This is a public service announcement
Know your rights
all three of them
While this issue has been highlighted by the debate over roll call voting, recent findings by the folks at the S.C. Policy Council in their efforts to study spending by local school districts ran into a tougher stonewall than Union troops at Bull Run. It was similar experience to what was encountered by the folks at Voice for School Choice.
The friendly folks over at the Palmetto Scoop smell a rat, and we agree with them:
The state Freedom of Information Act allows districts to collect fees “not to exceed the actual cost of searching for and making copies of records,” and the act states “records must be furnished at the lowest possible cost to the person requesting the records.”
But it has become standard operating procedure in South Carolina for public entities to exploit that section to keep a would-be requester from gaining access to the information. Public school districts seem to be particularly fond of this tactic.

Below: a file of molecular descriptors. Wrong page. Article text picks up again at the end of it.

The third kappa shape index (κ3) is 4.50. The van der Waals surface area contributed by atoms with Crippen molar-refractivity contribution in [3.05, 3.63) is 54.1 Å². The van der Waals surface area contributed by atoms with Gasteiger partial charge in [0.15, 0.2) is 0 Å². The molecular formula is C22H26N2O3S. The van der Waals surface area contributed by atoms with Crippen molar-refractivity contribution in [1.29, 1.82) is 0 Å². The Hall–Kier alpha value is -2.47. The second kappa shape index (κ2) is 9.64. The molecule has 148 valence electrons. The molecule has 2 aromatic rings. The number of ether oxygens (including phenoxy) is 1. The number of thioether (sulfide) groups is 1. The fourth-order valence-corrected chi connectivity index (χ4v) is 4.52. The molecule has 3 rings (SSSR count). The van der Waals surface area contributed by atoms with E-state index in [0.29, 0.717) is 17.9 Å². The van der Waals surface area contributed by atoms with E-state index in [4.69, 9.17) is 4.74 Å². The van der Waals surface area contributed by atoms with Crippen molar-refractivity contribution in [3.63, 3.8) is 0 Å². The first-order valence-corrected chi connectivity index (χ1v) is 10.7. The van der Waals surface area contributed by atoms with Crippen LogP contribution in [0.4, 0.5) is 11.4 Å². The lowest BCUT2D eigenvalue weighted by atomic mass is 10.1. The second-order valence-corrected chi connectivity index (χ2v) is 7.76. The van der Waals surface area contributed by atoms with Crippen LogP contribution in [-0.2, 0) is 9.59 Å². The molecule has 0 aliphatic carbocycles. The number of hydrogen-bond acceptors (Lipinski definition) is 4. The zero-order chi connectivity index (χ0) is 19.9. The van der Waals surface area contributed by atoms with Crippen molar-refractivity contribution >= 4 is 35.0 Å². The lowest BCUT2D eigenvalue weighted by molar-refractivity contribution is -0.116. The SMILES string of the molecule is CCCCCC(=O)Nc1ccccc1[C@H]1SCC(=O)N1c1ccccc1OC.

We would like to recognize the honest guys who spoiled the party for the other school districts by offering to share the records for little or no cost:
* Sumter District 1 (9,007 students) - Free
* Aiken School District (25,068 students) - Free
* Richland District 1 (24,663 students) - $337.80
* Florence District 5 (1,583 students) - $464.80
* Cherokee School District (9,286 students) - $525.00
This is contrasted with the worst of the stonewallers:
* Lexington District 1 (20,161 students) - $24,000
* McCormick School District (924 students) - $26,405
* Greenville School District (67,928 students) - $35,045
* Beaufort School District (19,276 students) - $55,388
* Greenwood District 52 (1,597 students) - $217,192
Our hats are off to those who did the grunt work as FOIA requests are seldom easy. In this case, the stonewalling may end up being a bigger story than the actual expenses.
As we push for greater transparency in government in South Carolina, it's important to make sure local government, including school districts, are included. According to the folks at the Policy Council, a budget proviso requiring the posting of spending records was stripped out during budget dicussions last spring. Making sure this proviso doesn't get buried should be a priority for legislators in the next budget.
As with roll call voting at the State House - knowing what's going on is one of our rights.